Interfax: Russia free to suspend NATO transit to Afghanistan across its territory – official
(Interfax – April 4, 2014) NATO’s decision to suspend cooperation with Russia gives Moscow the right to suspend NATO transit to Afghanistan across Russian territory, Federation Council Defense and Security Committee Chairman Viktor Ozerov said.
“NATO is transporting armaments, military hardware and servicemen to Afghanistan across our territory. If our cooperation comes to a halt, we will have the right to suspend this transit, and the alliance will have to find other routes,” Ozerov told Interfax on Wednesday.
He recalled that the NATO transit to Afghanistan was based on bilateral agreements with France, Italy, the United States, Germany and some other countries.
“The NATO pullout from Afghanistan will begin soon and the alliance will have to find routes bypassing our territory. Cooperation always implies mutual interests,” Ozerov said.
In his opinion, Russia won’t lose from the halt of cooperation.
“First of all, that cooperation was advantageous for the alliance. In fact, there were nothing more than declarations of cooperation,” he stressed.
NATO has always been holding its own policy, for instance, in the expansion towards Russian borders and the deployment of missile defense systems, he said.
“The goals and tasks were ambitious, for instance, in this year’s cooperation program. However, if we look into the previous years, we will see that the intentions were implemented in secondary programs, such as mine clearing operations in Afghanistan, the deterrence of drug trafficking and homemade bombs. At the same time, no progress was made on the keynote issue, missile defense, in the previous years and NATO ignored the Russian opinion,” Ozerov said.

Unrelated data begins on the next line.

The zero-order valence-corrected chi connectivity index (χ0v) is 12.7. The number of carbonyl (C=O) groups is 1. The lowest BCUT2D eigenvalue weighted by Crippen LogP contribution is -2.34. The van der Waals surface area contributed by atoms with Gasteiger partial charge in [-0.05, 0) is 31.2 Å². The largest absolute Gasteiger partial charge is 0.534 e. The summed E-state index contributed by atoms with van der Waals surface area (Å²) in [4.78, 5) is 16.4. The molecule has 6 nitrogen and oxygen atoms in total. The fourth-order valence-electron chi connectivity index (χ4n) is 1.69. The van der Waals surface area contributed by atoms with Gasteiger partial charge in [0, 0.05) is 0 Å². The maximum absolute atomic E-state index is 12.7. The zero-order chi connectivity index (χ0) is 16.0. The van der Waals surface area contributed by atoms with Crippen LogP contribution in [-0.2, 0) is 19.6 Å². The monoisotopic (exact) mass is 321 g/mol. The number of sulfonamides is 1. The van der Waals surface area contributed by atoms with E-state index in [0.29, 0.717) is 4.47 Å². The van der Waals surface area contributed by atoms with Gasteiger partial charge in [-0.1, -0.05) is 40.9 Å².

This is not the first time NATO suspended cooperation with Russia; the same happened in August 2008 when Russia defended its citizens in South Ossetia, he continued.
“Back then the NATO foreign ministers decided to review relations with Russia. The relations were frozen but the freeze did not last for long,” Ozerov said.
This is no more than an idle threat, Ozerov opined. “I think NATO will revise its decision very soon, as soon as passions about Ukraine calm down, and we will go back to dialogue and partnership,” he said.
Russia has invariably demonstrated its wish to develop relations with the alliance, “but it has always been a one-way road. They listened to our proposals and initiatives but nothing more. NATO continued to expand, incorporating other states and setting up bases in disregard of the Russian position,” Ozerov underscored.
Russia joined the Partnership for Peace program in the early 1990s when its cooperation with NATO had just begun, he said.
“The interaction with NATO over the Bosnian situation was the most fruitful period of our cooperation. That was the only example,” Ozerov added.
“Regardless of the position of the NATO administration, we are destined to cooperate because we live on the same continent and in the same space. Military activity of one side may have a direct influence on the security of the other side. We cannot help but view military unions of East European and Baltic states and military activity on their territories as a threat to our strategic security interests. Moreover, we will give an adequate response,” Ozerov said.